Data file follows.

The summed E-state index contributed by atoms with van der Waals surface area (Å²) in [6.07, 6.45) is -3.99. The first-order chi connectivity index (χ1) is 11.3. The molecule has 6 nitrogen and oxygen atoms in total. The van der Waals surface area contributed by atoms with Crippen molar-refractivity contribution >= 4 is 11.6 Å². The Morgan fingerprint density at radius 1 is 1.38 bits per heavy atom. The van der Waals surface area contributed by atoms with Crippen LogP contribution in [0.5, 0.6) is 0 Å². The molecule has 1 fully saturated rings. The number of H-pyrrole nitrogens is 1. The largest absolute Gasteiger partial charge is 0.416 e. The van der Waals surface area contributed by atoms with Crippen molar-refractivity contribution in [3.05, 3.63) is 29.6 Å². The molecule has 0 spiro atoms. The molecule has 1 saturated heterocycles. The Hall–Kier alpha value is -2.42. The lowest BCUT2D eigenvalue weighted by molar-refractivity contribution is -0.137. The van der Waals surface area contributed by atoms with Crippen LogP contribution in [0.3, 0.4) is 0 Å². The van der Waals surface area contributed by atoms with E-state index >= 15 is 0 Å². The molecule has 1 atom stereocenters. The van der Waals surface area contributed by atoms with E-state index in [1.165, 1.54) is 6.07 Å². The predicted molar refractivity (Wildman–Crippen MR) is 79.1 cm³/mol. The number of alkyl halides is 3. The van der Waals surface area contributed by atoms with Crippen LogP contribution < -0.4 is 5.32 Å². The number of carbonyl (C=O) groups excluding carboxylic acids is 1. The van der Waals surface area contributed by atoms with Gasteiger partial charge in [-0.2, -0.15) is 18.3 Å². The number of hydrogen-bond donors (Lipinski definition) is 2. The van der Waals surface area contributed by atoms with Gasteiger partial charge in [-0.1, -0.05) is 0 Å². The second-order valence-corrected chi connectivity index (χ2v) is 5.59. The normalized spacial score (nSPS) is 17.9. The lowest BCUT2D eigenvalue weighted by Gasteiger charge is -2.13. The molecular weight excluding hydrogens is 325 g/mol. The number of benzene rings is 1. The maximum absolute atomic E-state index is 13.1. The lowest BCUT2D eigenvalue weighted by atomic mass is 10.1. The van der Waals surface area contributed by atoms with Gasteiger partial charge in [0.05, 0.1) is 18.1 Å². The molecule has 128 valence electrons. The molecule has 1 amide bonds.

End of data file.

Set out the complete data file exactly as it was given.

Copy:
The summed E-state index contributed by atoms with van der Waals surface area (Å²) in [6.07, 6.45) is -3.99. The first-order chi connectivity index (χ1) is 11.3. The molecule has 6 nitrogen and oxygen atoms in total. The van der Waals surface area contributed by atoms with Crippen molar-refractivity contribution >= 4 is 11.6 Å². The Morgan fingerprint density at radius 1 is 1.38 bits per heavy atom. The van der Waals surface area contributed by atoms with Crippen LogP contribution in [0.5, 0.6) is 0 Å². The molecule has 1 fully saturated rings. The number of H-pyrrole nitrogens is 1. The largest absolute Gasteiger partial charge is 0.416 e. The van der Waals surface area contributed by atoms with Crippen molar-refractivity contribution in [3.05, 3.63) is 29.6 Å². The molecule has 0 spiro atoms. The molecule has 1 saturated heterocycles. The Hall–Kier alpha value is -2.42. The lowest BCUT2D eigenvalue weighted by molar-refractivity contribution is -0.137. The van der Waals surface area contributed by atoms with Crippen LogP contribution in [0.3, 0.4) is 0 Å². The van der Waals surface area contributed by atoms with E-state index >= 15 is 0 Å². The molecule has 1 atom stereocenters. The van der Waals surface area contributed by atoms with E-state index in [1.165, 1.54) is 6.07 Å². The predicted molar refractivity (Wildman–Crippen MR) is 79.1 cm³/mol. The number of alkyl halides is 3. The van der Waals surface area contributed by atoms with Crippen LogP contribution < -0.4 is 5.32 Å². The number of carbonyl (C=O) groups excluding carboxylic acids is 1. The van der Waals surface area contributed by atoms with Gasteiger partial charge in [-0.2, -0.15) is 18.3 Å². The number of hydrogen-bond donors (Lipinski definition) is 2. The van der Waals surface area contributed by atoms with Gasteiger partial charge in [-0.1, -0.05) is 0 Å². The second-order valence-corrected chi connectivity index (χ2v) is 5.59. The normalized spacial score (nSPS) is 17.9. The lowest BCUT2D eigenvalue weighted by Gasteiger charge is -2.13. The molecular weight excluding hydrogens is 325 g/mol. The number of benzene rings is 1. The maximum absolute atomic E-state index is 13.1. The lowest BCUT2D eigenvalue weighted by atomic mass is 10.1. The van der Waals surface area contributed by atoms with Gasteiger partial charge in [0.05, 0.1) is 18.1 Å². The molecule has 128 valence electrons. The molecule has 1 amide bonds.